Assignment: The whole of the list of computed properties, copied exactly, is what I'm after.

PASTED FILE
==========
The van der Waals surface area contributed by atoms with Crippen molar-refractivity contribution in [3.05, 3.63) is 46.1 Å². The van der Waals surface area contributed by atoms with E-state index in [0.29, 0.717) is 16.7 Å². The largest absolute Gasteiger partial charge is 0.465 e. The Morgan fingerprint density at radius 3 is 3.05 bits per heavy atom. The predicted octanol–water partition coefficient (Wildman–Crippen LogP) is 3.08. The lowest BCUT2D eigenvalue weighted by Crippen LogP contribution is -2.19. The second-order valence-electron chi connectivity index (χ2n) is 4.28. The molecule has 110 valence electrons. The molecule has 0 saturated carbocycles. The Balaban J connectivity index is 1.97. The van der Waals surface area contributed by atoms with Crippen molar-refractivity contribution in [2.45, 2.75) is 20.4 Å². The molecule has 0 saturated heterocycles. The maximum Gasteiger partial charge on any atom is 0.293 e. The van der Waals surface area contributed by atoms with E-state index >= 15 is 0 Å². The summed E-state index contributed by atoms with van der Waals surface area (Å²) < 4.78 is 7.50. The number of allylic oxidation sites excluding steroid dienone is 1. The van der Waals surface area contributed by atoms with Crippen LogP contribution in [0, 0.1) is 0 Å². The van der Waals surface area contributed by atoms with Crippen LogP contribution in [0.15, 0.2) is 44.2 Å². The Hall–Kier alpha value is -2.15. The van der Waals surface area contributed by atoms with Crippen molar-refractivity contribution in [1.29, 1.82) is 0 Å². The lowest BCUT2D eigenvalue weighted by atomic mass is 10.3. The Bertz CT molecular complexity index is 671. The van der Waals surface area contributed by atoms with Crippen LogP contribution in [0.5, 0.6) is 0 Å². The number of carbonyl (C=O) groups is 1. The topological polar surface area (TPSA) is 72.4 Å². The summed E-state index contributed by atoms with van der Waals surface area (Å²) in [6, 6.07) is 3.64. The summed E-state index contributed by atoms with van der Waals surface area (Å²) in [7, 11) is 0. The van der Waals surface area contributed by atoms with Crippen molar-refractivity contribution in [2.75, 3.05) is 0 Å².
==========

The van der Waals surface area contributed by atoms with Crippen molar-refractivity contribution in [3.05, 3.63) is 46.1 Å². The van der Waals surface area contributed by atoms with E-state index in [0.29, 0.717) is 16.7 Å². The largest absolute Gasteiger partial charge is 0.465 e. The Morgan fingerprint density at radius 3 is 3.05 bits per heavy atom. The predicted octanol–water partition coefficient (Wildman–Crippen LogP) is 3.08. The lowest BCUT2D eigenvalue weighted by Crippen LogP contribution is -2.19. The second-order valence-electron chi connectivity index (χ2n) is 4.28. The molecule has 110 valence electrons. The molecule has 0 saturated carbocycles. The Balaban J connectivity index is 1.97. The van der Waals surface area contributed by atoms with Crippen molar-refractivity contribution in [2.45, 2.75) is 20.4 Å². The molecule has 0 saturated heterocycles. The maximum Gasteiger partial charge on any atom is 0.293 e. The van der Waals surface area contributed by atoms with E-state index >= 15 is 0 Å². The summed E-state index contributed by atoms with van der Waals surface area (Å²) < 4.78 is 7.50. The number of allylic oxidation sites excluding steroid dienone is 1. The van der Waals surface area contributed by atoms with Crippen LogP contribution in [0, 0.1) is 0 Å². The van der Waals surface area contributed by atoms with Crippen LogP contribution in [0.15, 0.2) is 44.2 Å². The Hall–Kier alpha value is -2.15. The van der Waals surface area contributed by atoms with Crippen molar-refractivity contribution in [1.29, 1.82) is 0 Å². The lowest BCUT2D eigenvalue weighted by atomic mass is 10.3. The Bertz CT molecular complexity index is 671. The van der Waals surface area contributed by atoms with Crippen LogP contribution in [0.5, 0.6) is 0 Å². The number of carbonyl (C=O) groups is 1. The topological polar surface area (TPSA) is 72.4 Å². The summed E-state index contributed by atoms with van der Waals surface area (Å²) in [6, 6.07) is 3.64. The summed E-state index contributed by atoms with van der Waals surface area (Å²) in [7, 11) is 0. The van der Waals surface area contributed by atoms with Crippen molar-refractivity contribution in [2.75, 3.05) is 0 Å².